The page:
In essence, a brown dwarf is a stellar object that sits between the mass of a large planet and a small star with insufficient mass to sustain nuclear fusion. A brown dwarf can also be called a “failed star.”
From a distance, brown dwarfs may share a similar appearance to a red dwarf, but red dwarfs fuse and convert ordinary hydrogen which is what differentiates them from a brown dwarf.
Was Saturn Ever A Brown Dwarf?
As both Jupiter and in this case Saturn fall under a size range that could fit within that of failed brown dwarf stars and are similar in compostion, some have asked this question
However, the short answer to this question is no, Saturn never was a brown dwarf
This is mainly down to the fact that this yellow ringed gas giant simply does not have enough mass.
For a brown dwarf to form, sufficient mass would be required. A brown dwarf needs at least 13 Jupiter’s worth of mass and well, Saturn is the least dense gas giant in our solar system whilst Jupiter is the second most dense gas giant therefore, it’s not even close to meeting this barrier.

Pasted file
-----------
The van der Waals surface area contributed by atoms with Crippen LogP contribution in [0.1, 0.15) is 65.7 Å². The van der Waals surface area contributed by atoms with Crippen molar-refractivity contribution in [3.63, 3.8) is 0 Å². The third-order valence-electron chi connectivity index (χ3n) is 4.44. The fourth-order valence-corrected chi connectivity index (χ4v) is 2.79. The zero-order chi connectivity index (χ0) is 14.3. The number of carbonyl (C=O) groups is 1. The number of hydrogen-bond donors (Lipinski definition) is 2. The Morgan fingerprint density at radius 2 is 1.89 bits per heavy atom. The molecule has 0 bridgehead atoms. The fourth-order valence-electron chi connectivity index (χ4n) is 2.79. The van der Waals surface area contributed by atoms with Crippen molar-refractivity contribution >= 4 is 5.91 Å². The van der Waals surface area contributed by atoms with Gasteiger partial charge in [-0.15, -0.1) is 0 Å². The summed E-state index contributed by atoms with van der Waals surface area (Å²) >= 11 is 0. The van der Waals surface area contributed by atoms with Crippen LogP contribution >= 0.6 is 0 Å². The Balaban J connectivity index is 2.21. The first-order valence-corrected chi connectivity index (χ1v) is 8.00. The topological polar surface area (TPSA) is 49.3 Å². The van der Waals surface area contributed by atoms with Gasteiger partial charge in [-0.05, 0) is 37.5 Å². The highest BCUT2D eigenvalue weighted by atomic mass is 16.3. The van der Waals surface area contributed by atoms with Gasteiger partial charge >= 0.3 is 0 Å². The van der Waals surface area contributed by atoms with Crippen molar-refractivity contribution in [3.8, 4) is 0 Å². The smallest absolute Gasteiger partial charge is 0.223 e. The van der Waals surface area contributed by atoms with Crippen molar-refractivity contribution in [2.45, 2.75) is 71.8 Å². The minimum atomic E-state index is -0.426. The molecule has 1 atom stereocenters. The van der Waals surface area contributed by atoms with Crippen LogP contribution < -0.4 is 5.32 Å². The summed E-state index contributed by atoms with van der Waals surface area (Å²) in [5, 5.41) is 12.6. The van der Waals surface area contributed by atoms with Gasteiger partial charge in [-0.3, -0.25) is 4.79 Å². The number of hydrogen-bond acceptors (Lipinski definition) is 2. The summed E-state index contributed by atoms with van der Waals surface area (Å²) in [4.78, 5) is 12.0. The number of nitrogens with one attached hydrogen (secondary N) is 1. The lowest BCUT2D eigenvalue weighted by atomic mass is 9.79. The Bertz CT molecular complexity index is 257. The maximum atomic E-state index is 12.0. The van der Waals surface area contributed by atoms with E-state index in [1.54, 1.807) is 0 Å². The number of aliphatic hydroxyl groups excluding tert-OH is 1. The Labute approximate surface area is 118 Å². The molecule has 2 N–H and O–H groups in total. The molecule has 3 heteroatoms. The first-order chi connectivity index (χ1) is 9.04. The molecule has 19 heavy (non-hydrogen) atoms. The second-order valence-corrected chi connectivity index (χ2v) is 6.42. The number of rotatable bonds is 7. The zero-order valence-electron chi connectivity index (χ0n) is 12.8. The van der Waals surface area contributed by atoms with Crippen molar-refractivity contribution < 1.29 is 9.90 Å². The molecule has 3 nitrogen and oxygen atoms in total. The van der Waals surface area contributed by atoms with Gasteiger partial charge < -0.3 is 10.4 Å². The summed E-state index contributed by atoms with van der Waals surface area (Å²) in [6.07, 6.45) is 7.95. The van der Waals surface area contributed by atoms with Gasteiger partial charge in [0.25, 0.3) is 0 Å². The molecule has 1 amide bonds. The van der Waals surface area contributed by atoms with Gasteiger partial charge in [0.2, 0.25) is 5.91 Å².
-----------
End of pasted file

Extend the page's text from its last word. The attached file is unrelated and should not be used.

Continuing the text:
As for size, brown dwarfs will typically fall between 0.8 to 1.2 time the size of Jupiter. Saturn is around 0.83 times the size of Jupiter thus, Staurn does fall under this bracket.
Ultimately, sufficient mass is required to form a star, even if it’s a failed brown dwarf star. From this nuclear fusion is possible, which is a primary function of any given star.
Saturn does not have enough mass therefore, despite its similarities in size with brown dwarfs, it simply does not tick all the boxes needed to become one or to have ever been one.
How Are Saturn And Brown Dwarfs Similar?